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let's say, we have a country, which has signed and ratified the UN convention against e.g. torture. Let's also assume a act of torture can be clearly proven, which falls under the definition of torture specified in the UN convention.

==> Is there a way for the UN, how it can punish this country for breaking that convention?

Of course torture is just an example, my question is about all UN human rights conventions

(i'm of course aware of the rough meaning of "convention" and "ratified sth", but I'm still unsure what this means in a concrete example. Because the whole convention wouldn't make much sense to me, if it can't be enforced. Of course it'd be still better than nothing, but of course not effective.)

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The examination of a state’s report under a treaty can provide an occasion for exerting international pressure on the state (McQuigg, 813).

Generally, the enforcement of The UN Convention Against Torture relies on "Name and Shame". There are no automatic sanctions that the convention applies. The only arbitration that can happen is over the interpretation of the Convention Against Torture. But, making public a state's infringement of the convention can have its merits.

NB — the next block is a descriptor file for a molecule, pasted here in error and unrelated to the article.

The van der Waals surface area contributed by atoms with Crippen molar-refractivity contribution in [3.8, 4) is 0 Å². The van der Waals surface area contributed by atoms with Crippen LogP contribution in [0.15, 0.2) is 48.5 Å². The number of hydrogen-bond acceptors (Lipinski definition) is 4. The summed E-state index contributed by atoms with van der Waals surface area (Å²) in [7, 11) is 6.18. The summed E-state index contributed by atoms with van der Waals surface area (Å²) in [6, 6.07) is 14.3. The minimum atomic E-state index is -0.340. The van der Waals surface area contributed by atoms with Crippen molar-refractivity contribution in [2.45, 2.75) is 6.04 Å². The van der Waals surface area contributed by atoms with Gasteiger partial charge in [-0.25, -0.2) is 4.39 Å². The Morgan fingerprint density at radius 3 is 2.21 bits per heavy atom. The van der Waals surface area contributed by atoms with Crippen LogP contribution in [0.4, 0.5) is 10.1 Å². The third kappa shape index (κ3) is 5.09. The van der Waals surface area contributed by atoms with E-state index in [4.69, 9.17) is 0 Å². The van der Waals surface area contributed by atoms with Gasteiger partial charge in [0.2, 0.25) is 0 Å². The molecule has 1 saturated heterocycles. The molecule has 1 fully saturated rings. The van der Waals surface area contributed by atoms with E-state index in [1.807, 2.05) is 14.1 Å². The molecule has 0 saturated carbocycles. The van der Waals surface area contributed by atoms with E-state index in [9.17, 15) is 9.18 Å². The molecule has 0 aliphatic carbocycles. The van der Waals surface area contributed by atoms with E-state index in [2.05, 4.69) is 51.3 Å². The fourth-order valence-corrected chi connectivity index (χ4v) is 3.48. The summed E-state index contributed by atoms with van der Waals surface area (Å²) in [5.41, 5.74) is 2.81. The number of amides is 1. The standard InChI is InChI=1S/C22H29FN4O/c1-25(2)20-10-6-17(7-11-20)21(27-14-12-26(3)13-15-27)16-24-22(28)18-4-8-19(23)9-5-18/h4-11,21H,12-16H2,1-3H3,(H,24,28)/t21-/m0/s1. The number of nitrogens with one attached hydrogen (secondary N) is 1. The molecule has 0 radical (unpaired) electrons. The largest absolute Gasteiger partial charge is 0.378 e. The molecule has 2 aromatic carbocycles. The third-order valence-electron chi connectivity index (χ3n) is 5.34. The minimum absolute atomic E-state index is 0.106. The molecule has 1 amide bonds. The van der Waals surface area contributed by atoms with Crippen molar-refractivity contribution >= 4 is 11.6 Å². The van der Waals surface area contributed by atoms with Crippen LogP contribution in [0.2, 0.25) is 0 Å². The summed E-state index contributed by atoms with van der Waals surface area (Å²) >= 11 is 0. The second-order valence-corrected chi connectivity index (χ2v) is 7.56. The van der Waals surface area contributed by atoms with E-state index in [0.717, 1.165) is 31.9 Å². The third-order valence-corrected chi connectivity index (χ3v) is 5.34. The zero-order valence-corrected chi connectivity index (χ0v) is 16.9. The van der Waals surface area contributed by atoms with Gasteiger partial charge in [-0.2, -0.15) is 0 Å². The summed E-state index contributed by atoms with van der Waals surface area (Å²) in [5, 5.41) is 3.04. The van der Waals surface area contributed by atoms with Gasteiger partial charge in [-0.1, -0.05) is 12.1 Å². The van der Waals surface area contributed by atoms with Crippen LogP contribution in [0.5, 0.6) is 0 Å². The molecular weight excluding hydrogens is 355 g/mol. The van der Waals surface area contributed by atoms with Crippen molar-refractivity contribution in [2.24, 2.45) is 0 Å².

"...a major part of the value of the statements of international human rights bodies lies in the fact that they can be used by Non-Governmental Organizations to put pressure on governments to comply with their obligations. National NGOs can play a substantial role in ensuring that the Convention against Torture is firmly embedded in local cultures. Essentially NGOs can publicize the fact that the state has obligations under the Convention and that it is failing to comply with these duties. The government may then be shamed into fulfilling its obligations(McQuigg, 828).

References ---------------

McQuigg, Ronagh, "How Effective is the United Nations Committee Against Torture?", The European Journal of International Law Vol. 22 no. 3, http://ejil.oxfordjournals.org/content/22/3/813.full.pdf

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